Tuesday, April 25, 2006


Things didn't go as I had hoped. Dd decided she wanted to learn about flamingos, but once at the library, we couldn't really find any suitable books and she was so discouraged, she didn't want to see if there were any to request from another branch. I may try to help her do online research, which I try to limit until fter they've already got most of the information they want.

The 9yo was in a mood today and did pick a project--rabbits--but then proceeded to the computer immediately. I had her come back and asked her what she was doing. "Research." "What do we usually start with, instead of the computer, when researching?" "I don't know." Once I stood firm on her starting with books, she refused to do any project.

The 11yo is fighting any kind of learning, especially anything involving reading and writing. He didn't pick anything he wanted to learn about.

The 15yo picked out something last week: Jack the Ripper. I wonder if it'll be something she'll be able to share with others. I'll have to talk to her about 'audience' before she begins narrowing in on her topic.

I feel very un-Montessori in what I want to do--we'll see if I feel the same and follow through tomorrow: I want the 9yo's and the 11yo's time much more structured. They are similar in a number of ways and fall quickly into goofing off mode--and this can last for days/weeks if not nipped in the bud. Trying to work with them to get them back on track is frustrating, to say the least. It'd be different in a classroom full of other kids working, I think. Here, the tendency is towards entropy. :( With certain distractions this week, they are taking full advantage of it and doing absolutely nothing. Seriously. The 11yo spent close to 30 minutes rocking in the rocking chair with a baby block in his hand on Monday. I need to pull them back. I need to direct them more as they are not handling freedom well at the moment. Any work habit the 9yo had has slithered away and hid somewhere. The 11yo hasn't had a decent work habit in two years. Things have got to change. And I've got to be the one to direct the change.

So, what I've got at the moment is a list of things for them to do tomorrow, with guidelines on minimum time (and minimum questions) they should be spending actually working on these things. They get to pick the order. If I don't state approx. times and amount of complete work, they'll take advantage of it. They're both quite talented in getting away, or trying to get away, with doing the least amount possible. The 9yo will write one sentence in cursive, which takes a whole minute, and says she's done cursive. She'll do 5 addition problems (she's currently working on multiplication) which take maybe 5 minutes and little effort and says she's done math. She somehow got in her mind that if she did a little bit of everything, she could be 'done work early,' even if that means that she's done 'everything' in 20 minutes time (during a 3-hour morning work period.) This was something we had ONE day many moons ago when we had other things we wanted to do and she still seems to think it applies. Or the 11yo will take 30 minutes to do 2 math questions--not because it actually takes him that long to figure them out. It'll be made clear that it's the amount of time actually spent working that counts, not how much time you spend in front of the questions, or out of your spot after having said you would do math. I know this isn't Montessori, but I'm not sure that even Maria Montessori would have let these two be much given the circumstances.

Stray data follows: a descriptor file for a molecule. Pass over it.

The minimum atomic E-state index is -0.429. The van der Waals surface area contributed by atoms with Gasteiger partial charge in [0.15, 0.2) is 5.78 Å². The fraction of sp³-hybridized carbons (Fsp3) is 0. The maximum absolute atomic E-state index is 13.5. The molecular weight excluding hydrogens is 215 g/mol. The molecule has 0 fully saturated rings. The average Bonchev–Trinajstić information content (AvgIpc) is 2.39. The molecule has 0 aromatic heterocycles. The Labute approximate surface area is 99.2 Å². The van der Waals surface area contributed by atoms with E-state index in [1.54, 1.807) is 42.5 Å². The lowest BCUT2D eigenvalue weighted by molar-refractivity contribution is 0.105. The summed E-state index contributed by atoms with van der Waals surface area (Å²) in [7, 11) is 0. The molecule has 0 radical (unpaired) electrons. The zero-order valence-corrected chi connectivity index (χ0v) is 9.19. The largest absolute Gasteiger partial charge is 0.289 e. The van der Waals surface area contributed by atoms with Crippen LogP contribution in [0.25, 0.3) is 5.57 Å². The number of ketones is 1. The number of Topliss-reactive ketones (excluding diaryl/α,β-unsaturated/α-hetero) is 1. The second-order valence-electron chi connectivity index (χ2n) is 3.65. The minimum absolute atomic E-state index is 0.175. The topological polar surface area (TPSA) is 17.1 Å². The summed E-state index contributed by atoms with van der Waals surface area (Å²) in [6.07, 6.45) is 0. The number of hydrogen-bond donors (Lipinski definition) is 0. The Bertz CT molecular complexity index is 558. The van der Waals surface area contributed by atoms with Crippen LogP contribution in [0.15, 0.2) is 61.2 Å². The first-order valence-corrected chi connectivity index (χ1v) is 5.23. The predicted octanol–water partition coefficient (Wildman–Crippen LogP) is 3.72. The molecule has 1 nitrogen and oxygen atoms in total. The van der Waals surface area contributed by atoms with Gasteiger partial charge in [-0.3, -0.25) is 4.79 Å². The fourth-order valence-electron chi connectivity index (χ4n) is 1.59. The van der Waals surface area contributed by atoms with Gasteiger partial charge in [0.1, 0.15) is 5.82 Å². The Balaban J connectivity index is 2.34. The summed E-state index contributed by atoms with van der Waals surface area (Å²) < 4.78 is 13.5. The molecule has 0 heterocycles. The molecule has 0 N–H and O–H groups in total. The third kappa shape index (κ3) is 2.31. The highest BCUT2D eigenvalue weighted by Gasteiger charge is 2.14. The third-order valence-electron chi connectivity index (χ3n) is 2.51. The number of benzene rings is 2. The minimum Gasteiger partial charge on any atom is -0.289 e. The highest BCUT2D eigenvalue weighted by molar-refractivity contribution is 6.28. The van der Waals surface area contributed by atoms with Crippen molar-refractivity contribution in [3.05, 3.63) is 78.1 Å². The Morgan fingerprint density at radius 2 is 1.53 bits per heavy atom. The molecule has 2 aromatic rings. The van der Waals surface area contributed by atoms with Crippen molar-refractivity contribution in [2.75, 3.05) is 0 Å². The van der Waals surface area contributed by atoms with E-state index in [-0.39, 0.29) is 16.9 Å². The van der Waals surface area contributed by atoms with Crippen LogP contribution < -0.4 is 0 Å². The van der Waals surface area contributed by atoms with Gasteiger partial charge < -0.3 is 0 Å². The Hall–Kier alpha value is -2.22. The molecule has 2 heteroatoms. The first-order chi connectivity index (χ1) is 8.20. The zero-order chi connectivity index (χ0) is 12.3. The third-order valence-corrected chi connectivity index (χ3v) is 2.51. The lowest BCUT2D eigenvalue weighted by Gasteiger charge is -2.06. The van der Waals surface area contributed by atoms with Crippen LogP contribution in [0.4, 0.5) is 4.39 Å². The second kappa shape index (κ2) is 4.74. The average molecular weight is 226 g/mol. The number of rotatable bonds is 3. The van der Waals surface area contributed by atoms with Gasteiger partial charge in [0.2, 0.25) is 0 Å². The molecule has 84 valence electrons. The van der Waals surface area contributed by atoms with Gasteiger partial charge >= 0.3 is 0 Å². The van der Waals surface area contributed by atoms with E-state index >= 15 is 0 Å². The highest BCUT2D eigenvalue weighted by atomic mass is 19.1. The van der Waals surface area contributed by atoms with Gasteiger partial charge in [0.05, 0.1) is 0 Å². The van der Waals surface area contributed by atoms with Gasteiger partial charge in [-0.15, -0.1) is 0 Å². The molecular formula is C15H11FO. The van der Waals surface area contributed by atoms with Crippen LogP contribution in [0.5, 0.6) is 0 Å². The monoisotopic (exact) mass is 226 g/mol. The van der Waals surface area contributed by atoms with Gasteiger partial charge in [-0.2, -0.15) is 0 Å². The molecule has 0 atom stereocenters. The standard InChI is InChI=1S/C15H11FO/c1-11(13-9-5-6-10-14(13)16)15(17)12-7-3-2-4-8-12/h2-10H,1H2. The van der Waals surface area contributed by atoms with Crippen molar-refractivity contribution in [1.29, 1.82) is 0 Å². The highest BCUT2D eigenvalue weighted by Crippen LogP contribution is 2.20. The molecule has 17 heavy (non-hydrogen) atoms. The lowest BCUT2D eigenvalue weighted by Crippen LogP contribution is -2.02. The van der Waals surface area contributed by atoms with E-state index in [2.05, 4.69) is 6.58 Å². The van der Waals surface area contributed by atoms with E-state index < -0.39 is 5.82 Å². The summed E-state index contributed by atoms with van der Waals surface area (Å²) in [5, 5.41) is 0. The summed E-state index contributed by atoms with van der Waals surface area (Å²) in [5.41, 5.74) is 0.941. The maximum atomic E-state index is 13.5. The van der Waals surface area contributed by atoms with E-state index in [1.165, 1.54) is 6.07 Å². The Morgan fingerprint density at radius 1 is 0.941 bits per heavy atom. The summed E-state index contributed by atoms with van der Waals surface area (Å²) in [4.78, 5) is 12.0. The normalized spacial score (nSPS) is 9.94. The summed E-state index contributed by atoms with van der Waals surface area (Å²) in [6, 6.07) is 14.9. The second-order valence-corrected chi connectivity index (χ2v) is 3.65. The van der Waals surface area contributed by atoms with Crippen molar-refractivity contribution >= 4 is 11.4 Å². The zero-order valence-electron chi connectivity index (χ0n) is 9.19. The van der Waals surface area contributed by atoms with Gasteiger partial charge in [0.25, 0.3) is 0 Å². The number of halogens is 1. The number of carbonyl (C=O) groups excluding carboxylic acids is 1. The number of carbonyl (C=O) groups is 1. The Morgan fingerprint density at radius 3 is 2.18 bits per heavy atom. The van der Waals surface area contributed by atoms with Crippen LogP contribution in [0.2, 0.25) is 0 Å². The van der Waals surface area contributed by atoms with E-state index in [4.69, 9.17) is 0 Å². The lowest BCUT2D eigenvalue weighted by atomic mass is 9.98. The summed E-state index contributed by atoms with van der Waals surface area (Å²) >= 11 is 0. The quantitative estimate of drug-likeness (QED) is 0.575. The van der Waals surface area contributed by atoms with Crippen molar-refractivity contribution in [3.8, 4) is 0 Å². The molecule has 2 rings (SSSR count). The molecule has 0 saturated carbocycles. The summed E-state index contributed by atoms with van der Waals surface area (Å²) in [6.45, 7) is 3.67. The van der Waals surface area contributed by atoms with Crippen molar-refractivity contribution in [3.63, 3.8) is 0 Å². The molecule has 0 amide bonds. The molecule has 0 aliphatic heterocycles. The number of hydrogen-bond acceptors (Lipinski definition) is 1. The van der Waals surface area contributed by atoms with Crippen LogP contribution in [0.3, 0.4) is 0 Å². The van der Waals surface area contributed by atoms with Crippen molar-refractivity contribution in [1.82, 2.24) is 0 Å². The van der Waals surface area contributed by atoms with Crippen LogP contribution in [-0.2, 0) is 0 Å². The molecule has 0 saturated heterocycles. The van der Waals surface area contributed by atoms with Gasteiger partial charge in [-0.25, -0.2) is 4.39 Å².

The oldest is doing fairly well, although I do have to direct her to more French work. Dd is doing quite well, too. Ds learned to tie his shoes with both 'bunny ears' and a single 'bunny ear' this past week, plus still likes doing all kinds of math things, reading the clock and all kinds of spontaneous things that help him progress. I've started introducing little things to help alphabet/sound knowledge along further as I can tell he would like to read and write, but he doesn't have the skills to do so yet. It's just the two really reluctant learners, both lagging academically, who seem to have reached a point of just wanting to do nothing productive/useful and play. Part of it has been that certain routines got affected with different things going on and they've not gotten back to them. I also know both have stress issues in their family lives right now, which may be part of it, but at the same time, I can't allow them to disrupt everybody else. If they would at least spend their down time reading, writing, drawing, something other than the various things they do that hurts everyone else's work time, I wouldn't have a problem. Well, not as much. ;)

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